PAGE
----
Madison Road, east side
Located just north of the Killingworth town line. the Sylvanus Hull House is set back off the east side of Madison Road, accessible only by a private road. Surrounded by woodland, once actively farmed, this late eighteenth-century house is the oldest standing structure in the southeast portion of Durham.
- Record ID: 36
- Address: Madison Road, east side
- Current Owner: Wakeman, Alfred and Betty
- Name of Building:
- Historic Name: Sylvanus Hull House
- Download PDF of Original Record
The three-bay facade features an off-center entranceway with a late nineteenth-century door. The gable end exhibits three small four-paned windows placed triangularly around a larger six-over-six sash. This window placement is characteristic of local colonial period Cape -style buildings. The first-floor sash have been replaced with modern one over-one windows. A number of outbuildings are located on the property.
Historical or Architectural Importance
This simple,1 1/2 story, colonial-period Cape-style dwelling was erected by Sylvanus Hull about 1770. Oriented gable-to-street,. the clapboarded post-and-beam timbers rest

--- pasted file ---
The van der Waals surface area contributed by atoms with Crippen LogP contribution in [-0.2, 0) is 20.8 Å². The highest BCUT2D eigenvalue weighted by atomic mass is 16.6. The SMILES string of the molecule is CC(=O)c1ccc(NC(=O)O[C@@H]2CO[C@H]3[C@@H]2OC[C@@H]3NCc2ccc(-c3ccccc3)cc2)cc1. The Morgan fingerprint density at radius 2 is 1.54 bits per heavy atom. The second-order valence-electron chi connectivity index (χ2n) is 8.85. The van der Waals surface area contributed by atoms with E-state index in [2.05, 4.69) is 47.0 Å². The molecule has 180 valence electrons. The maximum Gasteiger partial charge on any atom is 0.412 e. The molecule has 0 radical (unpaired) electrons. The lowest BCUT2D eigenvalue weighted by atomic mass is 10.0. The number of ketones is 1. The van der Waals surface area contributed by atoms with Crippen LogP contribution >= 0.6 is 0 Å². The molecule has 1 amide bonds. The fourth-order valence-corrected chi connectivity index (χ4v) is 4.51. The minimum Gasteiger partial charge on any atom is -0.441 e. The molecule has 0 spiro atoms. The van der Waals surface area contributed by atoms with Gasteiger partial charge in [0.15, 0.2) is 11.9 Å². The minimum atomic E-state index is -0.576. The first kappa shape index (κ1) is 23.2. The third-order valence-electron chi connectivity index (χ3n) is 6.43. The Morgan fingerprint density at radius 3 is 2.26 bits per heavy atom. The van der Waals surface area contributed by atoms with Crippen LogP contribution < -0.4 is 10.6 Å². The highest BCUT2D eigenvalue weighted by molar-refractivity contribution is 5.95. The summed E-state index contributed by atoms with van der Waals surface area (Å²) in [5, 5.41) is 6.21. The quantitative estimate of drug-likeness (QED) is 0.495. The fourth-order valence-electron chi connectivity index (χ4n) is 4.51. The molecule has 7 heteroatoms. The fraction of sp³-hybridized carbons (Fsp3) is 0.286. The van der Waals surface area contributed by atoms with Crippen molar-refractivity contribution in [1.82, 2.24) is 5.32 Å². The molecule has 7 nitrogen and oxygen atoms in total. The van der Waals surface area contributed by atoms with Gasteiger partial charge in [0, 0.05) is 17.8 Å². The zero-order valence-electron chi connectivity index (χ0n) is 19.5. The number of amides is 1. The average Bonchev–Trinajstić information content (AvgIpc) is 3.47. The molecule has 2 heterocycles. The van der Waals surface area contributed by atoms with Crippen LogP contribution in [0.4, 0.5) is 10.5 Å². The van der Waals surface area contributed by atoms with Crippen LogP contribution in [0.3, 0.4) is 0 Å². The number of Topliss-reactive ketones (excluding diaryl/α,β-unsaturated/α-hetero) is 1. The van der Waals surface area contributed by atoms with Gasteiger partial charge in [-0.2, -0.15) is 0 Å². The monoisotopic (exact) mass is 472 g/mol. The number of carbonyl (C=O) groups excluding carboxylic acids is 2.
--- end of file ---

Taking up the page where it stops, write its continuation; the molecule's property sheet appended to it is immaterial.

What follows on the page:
on a field stone foundation. The house is capped by a wood-shingled gable roof which is topped by a modern brick chimney. Sylvanus (1746-1818), the son of Cornelius and Abigail (Chlpnian) Hull, probably built this house shortly after his marriage. It is first mentioned in his father’s probate inventory in 1300 as “the house in which Sylvanus Hull now dwells” (MPR 7:94). Sylvanus and his wife Phebe had ten children: Jerusha, Phebe, Jepthae, Melinda, Austin, Cornelius, Sylvanus, Sylvester, Elihu, and Ozias. Sylvanus was the grandson of Cornelius Hull (1687-1756), a native of Killingworth who settled in Durham in the early eighteenth century. Upon his death in 1818 Hull willed his homelot to be divided between his widow and nine surviving children. Cornelius Hull, Sylvanus ‘ s second eldest son, bought his siblings portions and in 1829 sold the property to Levi Davis of Madison. Joel Fairchild of Middletown acquired the farm in 1839 and later sold it to Samuel Fairchild of Wallingford in 1844. In 1856 Cynthia Bailey, the wife of Levi Bailey, bought the house and resided there until 1873. One of the few remaining Cape-style dwellings in town, the Sylvanus Hull House is the oldest surviving structure in this portion of Durham, which was once part of the town’s of Guilford and Killingworth.